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Table 1 Summary of Fidler’s health and foreign policy conceptualizations[20]

From: Understanding how and why health is integrated into foreign policy - a case study of health is global, a UK Government Strategy 20082013

Conceptualization Description
Revolution •Health’s increasing role in foreign policy is transformative of the health-foreign policy nexus
Health collapses the traditional distinction between high and low politics and creates a new political space in which health is    an overriding normative value and the ultimate goal of foreign policy
Health is broadly conceived and encompasses the social determinants of health
Is consistent with health discourses that focus on health as a human right and the “health for all” ideal
Remediation • Health’s rise as foreign policy issue reflects the continued persistence of the traditional hierarchy of foreign policy functions
Health has become another issue that needs to be addressed through traditional approaches to foreign policy, or as a    strategic vehicle through which traditional foreign policy goals can be achieved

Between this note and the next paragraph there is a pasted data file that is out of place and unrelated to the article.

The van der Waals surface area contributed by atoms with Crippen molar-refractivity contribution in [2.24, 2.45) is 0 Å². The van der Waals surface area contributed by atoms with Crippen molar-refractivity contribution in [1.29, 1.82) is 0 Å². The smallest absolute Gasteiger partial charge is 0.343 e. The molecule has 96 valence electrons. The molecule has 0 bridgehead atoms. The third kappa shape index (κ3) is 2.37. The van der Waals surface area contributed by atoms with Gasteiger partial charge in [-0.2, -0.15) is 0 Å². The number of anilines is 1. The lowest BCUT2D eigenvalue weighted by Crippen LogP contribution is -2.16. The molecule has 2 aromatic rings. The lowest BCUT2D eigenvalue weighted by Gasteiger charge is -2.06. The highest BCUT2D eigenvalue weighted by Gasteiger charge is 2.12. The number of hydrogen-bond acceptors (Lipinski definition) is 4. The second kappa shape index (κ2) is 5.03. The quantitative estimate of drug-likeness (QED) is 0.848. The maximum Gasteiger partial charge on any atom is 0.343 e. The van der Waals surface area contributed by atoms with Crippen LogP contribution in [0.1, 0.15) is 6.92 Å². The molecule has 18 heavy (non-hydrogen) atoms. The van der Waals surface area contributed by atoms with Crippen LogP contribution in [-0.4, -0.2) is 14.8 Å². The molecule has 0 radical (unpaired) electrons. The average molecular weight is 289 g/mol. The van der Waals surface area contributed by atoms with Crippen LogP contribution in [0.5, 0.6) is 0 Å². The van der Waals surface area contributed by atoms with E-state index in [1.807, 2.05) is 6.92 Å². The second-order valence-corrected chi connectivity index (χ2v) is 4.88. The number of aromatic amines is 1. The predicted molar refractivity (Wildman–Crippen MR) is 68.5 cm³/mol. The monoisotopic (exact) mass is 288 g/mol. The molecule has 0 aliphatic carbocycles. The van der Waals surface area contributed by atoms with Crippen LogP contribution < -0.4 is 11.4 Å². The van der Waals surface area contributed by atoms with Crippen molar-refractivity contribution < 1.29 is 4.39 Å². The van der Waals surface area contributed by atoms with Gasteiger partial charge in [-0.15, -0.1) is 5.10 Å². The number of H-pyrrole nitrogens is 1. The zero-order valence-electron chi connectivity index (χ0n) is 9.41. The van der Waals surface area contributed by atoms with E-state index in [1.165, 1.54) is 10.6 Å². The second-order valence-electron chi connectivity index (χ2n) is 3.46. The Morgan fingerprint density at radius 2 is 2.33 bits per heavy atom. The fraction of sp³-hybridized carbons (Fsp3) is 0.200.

Foreign policy attention on health is focused when disease crises appear and fades when crises drop off the political spotlight
Provides the strongest explanation for why health has risen as a foreign policy issue
Regression •Health’s integration into foreign policy is a regressive development – an indicator that health problems are getting worse
The increasing attention paid to health across the functions of foreign policy signifies the failure of public health efforts
Connecting health with the high politics of foreign policy threatens to tarnish long-standing associations of health with    normative values
Public health’s wish for health to become more politically prominent may have come true but in a way that threatens what    was special about health in the first place